Tenants spending twice as much [proportionately] on accommodation as homeowners

Those who rent pay out over twice as much of their income on their accommodation than homeowners spend on a mortgage, new figures reveal, a financial penalty for a generation unable to buy a home, say charities.

Statistics released on Thursday in the English Housing Survey from the Department for Communities and Local Government, show that renting is a way of life for increasing numbers in almost every part of England.

With house prices still high, many put off owning their own home until they are cash-rich. The survey shows almost a third of first-time buyers are over 35. The changing demographic means those who rent are now tending to be an older and more affluent, with average incomes rising faster than those of homeowners.

The data shows that the median incomes of private renters grew by 11.2% from 2008 to 2011. During the same period homeowners’ median incomes grew just 2.5%.

Although the travails of the London property market are well known, the high cost of housing means that one in four Londoners are tenants. This pattern has spread all over the country.

The East Midlands saw the fastest growth in private renting between 2008 and 2011, with a 44% increase in the number of households renting, closely followed by the north-west with a 43% rise.

There is a widening gap in costs. Among owner-occupier households weekly mortgage payments were, on average, 19% of their gross weekly income. For private renters, weekly rent payments were on average 43% of their gross weekly income.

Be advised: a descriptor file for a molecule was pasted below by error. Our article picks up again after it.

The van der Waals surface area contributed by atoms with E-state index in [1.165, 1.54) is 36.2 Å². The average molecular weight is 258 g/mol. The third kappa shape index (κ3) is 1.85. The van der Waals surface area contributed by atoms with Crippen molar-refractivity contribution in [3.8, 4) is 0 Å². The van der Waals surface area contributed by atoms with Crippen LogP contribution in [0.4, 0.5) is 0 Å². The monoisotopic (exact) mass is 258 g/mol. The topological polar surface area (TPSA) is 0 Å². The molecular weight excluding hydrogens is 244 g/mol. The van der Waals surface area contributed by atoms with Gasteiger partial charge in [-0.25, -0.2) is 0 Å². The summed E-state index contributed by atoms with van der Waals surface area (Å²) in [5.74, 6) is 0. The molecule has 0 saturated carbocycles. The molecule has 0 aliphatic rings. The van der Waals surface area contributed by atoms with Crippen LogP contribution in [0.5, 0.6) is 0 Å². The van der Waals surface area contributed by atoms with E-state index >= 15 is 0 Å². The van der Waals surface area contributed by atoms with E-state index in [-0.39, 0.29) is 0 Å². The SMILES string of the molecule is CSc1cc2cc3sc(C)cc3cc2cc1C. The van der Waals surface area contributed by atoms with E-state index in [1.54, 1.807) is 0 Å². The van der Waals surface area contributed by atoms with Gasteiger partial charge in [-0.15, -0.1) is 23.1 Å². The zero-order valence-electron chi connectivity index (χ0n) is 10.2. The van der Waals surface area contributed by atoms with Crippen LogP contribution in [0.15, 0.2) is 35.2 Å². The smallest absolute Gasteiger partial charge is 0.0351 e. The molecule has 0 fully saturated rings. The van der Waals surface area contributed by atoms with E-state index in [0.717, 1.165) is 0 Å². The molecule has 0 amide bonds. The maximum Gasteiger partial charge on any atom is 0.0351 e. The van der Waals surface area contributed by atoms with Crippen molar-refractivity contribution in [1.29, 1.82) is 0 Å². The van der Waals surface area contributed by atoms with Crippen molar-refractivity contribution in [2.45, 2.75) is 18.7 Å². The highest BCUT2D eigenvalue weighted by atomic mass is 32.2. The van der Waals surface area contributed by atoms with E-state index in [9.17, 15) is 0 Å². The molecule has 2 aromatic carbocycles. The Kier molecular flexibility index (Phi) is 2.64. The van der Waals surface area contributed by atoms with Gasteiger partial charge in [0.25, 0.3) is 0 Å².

In cash terms mortgage payments averaged £143 a week. This compares with average weekly rent payments of £160. The difference, say Shelter is £75 a month.

Campbell Robb, chief executive of Shelter, said: “It’s common knowledge that renting is fast becoming a way of life for a whole generation of Britons locked out of the housing market, and today’s figures show that renters are growing in number in almost every part of England.

“But what we’re seeing now is that renting is becoming the ‘new normal’ for a much wider group of people, with over a million families now renting their home from a landlord. This means that increasing numbers of children are growing up stuck on a merry-go-round of home after home, without the stability their own parents enjoyed when they were young. Today’s figures show that private renters are 10 times more likely than homeowners to have moved house in the last year.

“Renters in this country get a tough deal, struggling with expensive rents while living with the knowledge that they can lose their home at any time with just two months notice. Britain may call itself a ‘property-owning democracy’ but we can’t ignore the new reality of renting. It’s time that government realised that renting is the only option for more and more families every year.”

Housing minister Grant Shapps said: “Private renting provides a flexible option for those who choose to rent, as well as those saving up for a deposit on their first home. And while last year mortgages for first-time buyers accounted for a third of the total market, only 12% went to buy-to-let landlords.

“But I’m also pulling out all the stops for those who want to get on the property ladder. That is why in March the prime minister and I launched the NewBuy Guarantee scheme which is expected enable up to 100,000 aspiring homeowners to buy newly built properties with just a fraction of the deposit they would normally need.

“The government’s FirstBuy scheme also offers a valuable alternative to the Bank of Mum and Dad and nearly 3,000 new homeowners have been created thanks to this policy.”


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